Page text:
COG: As a kid, what did you want to be when you grew up?
I wasn't sure. I grew up in a very working-class family and a proud working-class community, and I was the first in my family to go to college. So, although I loved music and the arts, I never thought that anything in that arena was an option for me. I was captain of my high school marching band, and I still play trombone, so I wanted to do that for a living, but I knew that wouldn't fly at home. So I took a journalism minor in undergrad, which allowed me to pursue a field that I thought held some creativity. I was a journalist for years before I went to get my MFA; I was 30 when I entered Warren Wilson College.
COG: How did you become you instead?
Ha. I like the way this question is worded: "How did you become you?" I think I was always myself, but it took me a while to give myself permission to be myself in public. After a while, I realized that I could have a steady job with benefits teaching Creative Writing. When I met Cornelius Eady, it really dawned on me that there were these guys in the world who looked like me and who had similar backgrounds—black men who grew up in blue collar communities—who were artists. I had never seen that before. So, in a way, meeting him gave me permission to drop the facade of being something that I wasn't.
But I always felt like I was a little different from my peers growing up. I liked music and all the arts, but I was straight, which may not seem like I need to make that clear, but in the black community in Akron, OH, in the '70s and '80s, it's an important detail. But I could fight, I wrestled and I boxed, so I could have anyone I wanted as a friend, and no one messed with me. I went to an all-black, inner-city high school, so I did grow up fighting, mostly because I was always myself, but I also could handle myself, so people just let me be me. I ended up being pretty popular by the time I was in high school with friends from the football team to the science nerds—but the nerds were really always my people. I mean, after all, I was captain of the band.
COG: Fave lesser-known hero (personal or fictional)?
Joe Bolton. He died by taking his own life after turning in his MFA thesis. His book, The Last Nostalgia, was brought out by Donald Justice, University of Arkansas Press. His poems are heartbreakingly vulnerable and, as a result, beautiful.
And Rodney Jack. He was another poet we lost too soon. We went to our MFA together at Warren Wilson. He also took his own life. His poems have a formal foundation that holds up an incredibly nimble emotional terrain. His book is Machine of Love & Grace, which was edited by Wayne Johns and Cate Marvin. Beautiful. Sarabande Books.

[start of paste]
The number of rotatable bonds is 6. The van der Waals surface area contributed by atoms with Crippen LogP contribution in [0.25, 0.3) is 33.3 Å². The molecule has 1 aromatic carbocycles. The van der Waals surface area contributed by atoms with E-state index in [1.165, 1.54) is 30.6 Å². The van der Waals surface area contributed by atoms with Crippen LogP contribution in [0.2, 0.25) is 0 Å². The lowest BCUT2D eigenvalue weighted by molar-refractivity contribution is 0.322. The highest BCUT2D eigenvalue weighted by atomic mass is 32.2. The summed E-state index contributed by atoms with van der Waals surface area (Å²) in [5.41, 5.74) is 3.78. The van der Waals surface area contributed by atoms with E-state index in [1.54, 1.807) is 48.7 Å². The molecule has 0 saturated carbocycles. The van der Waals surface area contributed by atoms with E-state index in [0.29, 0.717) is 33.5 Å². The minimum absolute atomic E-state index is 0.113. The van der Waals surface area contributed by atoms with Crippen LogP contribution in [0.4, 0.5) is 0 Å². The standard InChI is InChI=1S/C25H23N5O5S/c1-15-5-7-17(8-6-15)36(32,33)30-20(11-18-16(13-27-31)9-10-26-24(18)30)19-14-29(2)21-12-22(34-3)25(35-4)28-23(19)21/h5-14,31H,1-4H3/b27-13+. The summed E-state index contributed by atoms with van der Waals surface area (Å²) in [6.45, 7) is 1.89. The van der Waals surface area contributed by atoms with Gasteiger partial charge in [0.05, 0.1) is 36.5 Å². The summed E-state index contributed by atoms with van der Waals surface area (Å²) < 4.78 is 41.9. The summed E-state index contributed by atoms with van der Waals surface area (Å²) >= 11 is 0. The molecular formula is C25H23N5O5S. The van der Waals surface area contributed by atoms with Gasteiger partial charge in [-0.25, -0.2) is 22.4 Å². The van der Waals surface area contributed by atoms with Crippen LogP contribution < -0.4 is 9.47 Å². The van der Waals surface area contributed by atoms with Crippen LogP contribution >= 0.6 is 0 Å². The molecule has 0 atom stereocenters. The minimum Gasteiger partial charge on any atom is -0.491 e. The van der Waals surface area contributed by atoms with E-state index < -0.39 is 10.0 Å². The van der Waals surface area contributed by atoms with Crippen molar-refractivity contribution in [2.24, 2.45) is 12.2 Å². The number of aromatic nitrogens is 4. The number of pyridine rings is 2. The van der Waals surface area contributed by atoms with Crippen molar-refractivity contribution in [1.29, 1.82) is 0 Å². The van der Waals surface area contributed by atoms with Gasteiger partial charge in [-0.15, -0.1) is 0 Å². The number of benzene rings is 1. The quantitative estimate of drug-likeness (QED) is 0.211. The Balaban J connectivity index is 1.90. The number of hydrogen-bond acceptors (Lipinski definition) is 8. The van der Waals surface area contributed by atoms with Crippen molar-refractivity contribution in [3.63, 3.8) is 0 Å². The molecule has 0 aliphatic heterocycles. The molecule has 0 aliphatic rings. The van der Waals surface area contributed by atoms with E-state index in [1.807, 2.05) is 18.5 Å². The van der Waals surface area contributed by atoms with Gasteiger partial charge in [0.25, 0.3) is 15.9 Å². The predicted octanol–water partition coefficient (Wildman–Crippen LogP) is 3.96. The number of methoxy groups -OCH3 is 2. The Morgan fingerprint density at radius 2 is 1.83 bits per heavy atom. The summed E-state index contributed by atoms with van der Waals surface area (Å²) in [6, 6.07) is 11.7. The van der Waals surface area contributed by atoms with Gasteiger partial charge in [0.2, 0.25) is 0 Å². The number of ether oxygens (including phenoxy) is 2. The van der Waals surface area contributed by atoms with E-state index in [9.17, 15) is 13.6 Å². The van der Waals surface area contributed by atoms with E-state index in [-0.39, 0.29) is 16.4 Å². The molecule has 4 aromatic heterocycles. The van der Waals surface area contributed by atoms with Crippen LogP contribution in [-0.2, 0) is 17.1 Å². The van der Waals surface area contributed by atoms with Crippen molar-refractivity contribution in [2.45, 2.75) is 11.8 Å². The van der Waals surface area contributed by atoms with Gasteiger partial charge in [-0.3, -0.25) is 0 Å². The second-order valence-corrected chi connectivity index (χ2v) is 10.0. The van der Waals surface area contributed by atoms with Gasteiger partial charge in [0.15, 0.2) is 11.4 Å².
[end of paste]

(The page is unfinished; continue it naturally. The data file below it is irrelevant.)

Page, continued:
COG: What’s the most enjoyable aspect of your work; the least?
The most enjoyable aspect of my work is sharing it with others. The least enjoyable is the struggle to make it.
COG: If you were a hybrid, what would your two halves be?
I think we all are already hybrids, often of many parts. Too many people don't accept that.
COG: Describe a teacher, student or colleague you hated (or hate, you big meanie); why?
I can't think of anyone I hate at this point in my life. There's too much I love in the world for all of that. I used to hate my high school guidance counselor who tried to get me to enlist in the Army after I became a National Merit Scholar, but I've even let that go. He was just misguided himself.
COG: In desktop publishing, a character tag is embedded code defining the style of a word or phrase. But in the literary lexicon, “character tags” refer to fictional characters’ habits, catch phrases or other distinguishing marks: Yoda’s syntax. Hello Kitty’s bow. Clint Eastwood’s rugged squint. What’s your character tag?
A. Van's questions.
COG: What’s the last thing that made you laugh, cry or cuss?
Laugh, cry, and cuss all at once: Overhearing a table of people, three white folks and one African American man, talking about why Donald Trump was good for America.
COG: Describe your ideal road trip.
A cross-country train trip with my wife, which we took to see the Grand Canyon. Later that night, we went back out to look into it. At night, The Grand Canyon feels like a black hole in space, like God is pulling you into it. Scary and thrilling.
COG: What problem, large or small, are you hell-bent on solving?
Bigotry. I think when I hear people say that we're past this time or that time that they're somehow deluding themselves. Even when things get somewhat better here, there's another community or another country or some part of this country in which people—women, people of color, people who identify as queer—are not safe. There's work to be done.